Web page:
On a late September afternoon in 1990, Linda Yalem left her Richmond Quadrangle dorm room to go for a run on the Ellicott Creek Trail behind UB’s North Campus.
Yalem, a sophomore communications major from California, was training for the New York City Marathon. She told a roommate she would finish her 15-mile run by 3 p.m.
Yalem never returned.
Two days later, police found her body in a wooded area next to the path. She had been brutally strangled, beaten and murdered.
She was one of three women killed, and one of 15 raped, by Altemio Sanchez, a Cheektowaga man known only as the Bike Path Rapist until his 2007 arrest. Sanchez attacked joggers on bike paths and in parks throughout Buffalo and its suburbs. He died in an apparent suicide this September.
After Yalem’s murder, authorities increased security along the path by installing yellow emergency telephone boxes along the path, a mile apart.
But those phones may not be in service much longer.
The phones are currently in service and maintained by the Town of Amherst, but Verizon Communications, which provides service to the phones, plans to stop supporting the copper lines that connect them.
When that happens, the town will have to replace the phones with a new system or do without them. The Ellicott Creek Trail is the only Town of Amherst park with emergency phones, but Amherst Police Technical Services Officer Richard Phillips says the ubiquity of cell phones means they haven’t seen much use.
“We could replace it, we could add it into our radio network, we could use cellular communications,” Phillips said in a telephone interview. “There are more phones on the bike path than there ever have been in history, because every person has a cell phone.”
“It’s still definitely something that we’re aiming to replace, and we’re not planning on abandoning it,” he said. “It’s just a question of what it might look like in the end.”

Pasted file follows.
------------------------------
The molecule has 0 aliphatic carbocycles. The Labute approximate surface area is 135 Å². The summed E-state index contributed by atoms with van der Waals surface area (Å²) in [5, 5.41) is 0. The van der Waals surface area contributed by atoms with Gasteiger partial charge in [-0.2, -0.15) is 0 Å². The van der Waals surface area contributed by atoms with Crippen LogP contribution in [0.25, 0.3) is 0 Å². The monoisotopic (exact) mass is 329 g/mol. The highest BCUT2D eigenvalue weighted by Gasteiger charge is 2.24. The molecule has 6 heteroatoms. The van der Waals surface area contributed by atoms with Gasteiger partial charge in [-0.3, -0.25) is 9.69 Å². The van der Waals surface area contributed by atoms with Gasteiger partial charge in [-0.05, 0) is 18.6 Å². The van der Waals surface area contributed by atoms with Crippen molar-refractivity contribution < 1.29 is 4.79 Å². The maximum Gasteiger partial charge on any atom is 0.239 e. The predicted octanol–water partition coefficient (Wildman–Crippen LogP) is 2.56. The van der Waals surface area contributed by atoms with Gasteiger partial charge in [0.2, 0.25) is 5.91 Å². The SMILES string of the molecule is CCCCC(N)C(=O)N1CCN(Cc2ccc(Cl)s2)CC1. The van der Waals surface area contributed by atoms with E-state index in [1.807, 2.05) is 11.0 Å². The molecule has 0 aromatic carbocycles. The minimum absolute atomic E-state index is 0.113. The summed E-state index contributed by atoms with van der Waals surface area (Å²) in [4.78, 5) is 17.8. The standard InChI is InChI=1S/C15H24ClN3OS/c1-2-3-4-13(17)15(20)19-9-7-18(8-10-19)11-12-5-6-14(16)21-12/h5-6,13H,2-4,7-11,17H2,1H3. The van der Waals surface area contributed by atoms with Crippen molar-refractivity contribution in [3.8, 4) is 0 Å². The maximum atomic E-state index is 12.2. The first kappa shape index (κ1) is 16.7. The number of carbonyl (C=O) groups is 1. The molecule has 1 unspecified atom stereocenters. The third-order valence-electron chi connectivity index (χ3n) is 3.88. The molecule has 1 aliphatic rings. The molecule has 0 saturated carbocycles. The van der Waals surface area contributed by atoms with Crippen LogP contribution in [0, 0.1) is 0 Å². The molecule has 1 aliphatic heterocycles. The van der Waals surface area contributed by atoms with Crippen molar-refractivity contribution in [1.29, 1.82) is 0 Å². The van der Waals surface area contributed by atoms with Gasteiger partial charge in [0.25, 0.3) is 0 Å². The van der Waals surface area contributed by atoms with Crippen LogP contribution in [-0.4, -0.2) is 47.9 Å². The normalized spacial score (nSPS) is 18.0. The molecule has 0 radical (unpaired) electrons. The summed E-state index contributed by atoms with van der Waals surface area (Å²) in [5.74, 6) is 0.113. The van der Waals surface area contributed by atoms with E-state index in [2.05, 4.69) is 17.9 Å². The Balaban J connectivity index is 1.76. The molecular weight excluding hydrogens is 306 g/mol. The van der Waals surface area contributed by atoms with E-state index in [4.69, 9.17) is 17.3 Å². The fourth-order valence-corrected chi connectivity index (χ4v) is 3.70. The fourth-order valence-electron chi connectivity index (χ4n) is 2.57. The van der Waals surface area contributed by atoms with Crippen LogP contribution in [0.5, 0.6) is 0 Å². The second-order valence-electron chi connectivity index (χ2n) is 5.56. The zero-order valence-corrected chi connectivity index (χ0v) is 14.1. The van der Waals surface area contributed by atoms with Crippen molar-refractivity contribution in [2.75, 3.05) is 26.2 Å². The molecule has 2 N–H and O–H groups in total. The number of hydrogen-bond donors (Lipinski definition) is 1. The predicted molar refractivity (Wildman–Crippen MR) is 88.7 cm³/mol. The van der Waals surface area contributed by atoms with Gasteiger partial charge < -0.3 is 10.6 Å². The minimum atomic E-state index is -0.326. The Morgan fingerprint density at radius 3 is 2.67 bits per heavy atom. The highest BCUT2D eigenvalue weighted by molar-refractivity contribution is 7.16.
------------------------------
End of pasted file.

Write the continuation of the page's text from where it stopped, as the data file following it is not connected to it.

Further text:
For some trail users, cell phones are enough. Roberto Gonzalez, a psychology major who was walking with a friend Sunday evening, said he has never used an emergency phone. He hopes the town will install a system similar to UB’s blue light call boxes, but he said he would reach for his cell phone in an emergency.
Kevin Hyland, a Canisius University graduate who jogs the path nearly every day, hopes the town will continue to provide emergency phones. Though he carries a cell phone and feels safe walking the path, he said there’s still a need for the service.
“There should be some way of getting assistance if something were to happen,” Hyland said. “Just because one crappy dude is gone, that doesn’t mean there aren’t other ones out there.”
UB separately maintains the “blue light” call boxes on its North and South Campuses. Those boxes, which are tested monthly, are also served by Verizon. They will not be affected when Verizon cuts the yellow phones.
When they were tested in early October, a box located at Jarvis Lot had no dial tone for the second month in a row, and one in front of the South Lake Village Community Building had a quiet emergency loudspeaker. A box near Crofts Hall, which had no dial tone in September, had been repaired by the time of the October test. At the beginning of November, two of the boxes were out of service due to construction, UPD Deputy Chief of Police for Administration Joshua Sticht said.
UPD bike patrol officers share coverage of the entire Ellicott Creek Trail with Amherst police, and Sticht said the majority of calls are for first aid.
A spokesperson for Verizon did not comment in time for publication.
Sol Hauser is a news editor and can be reached at firstname.lastname@example.org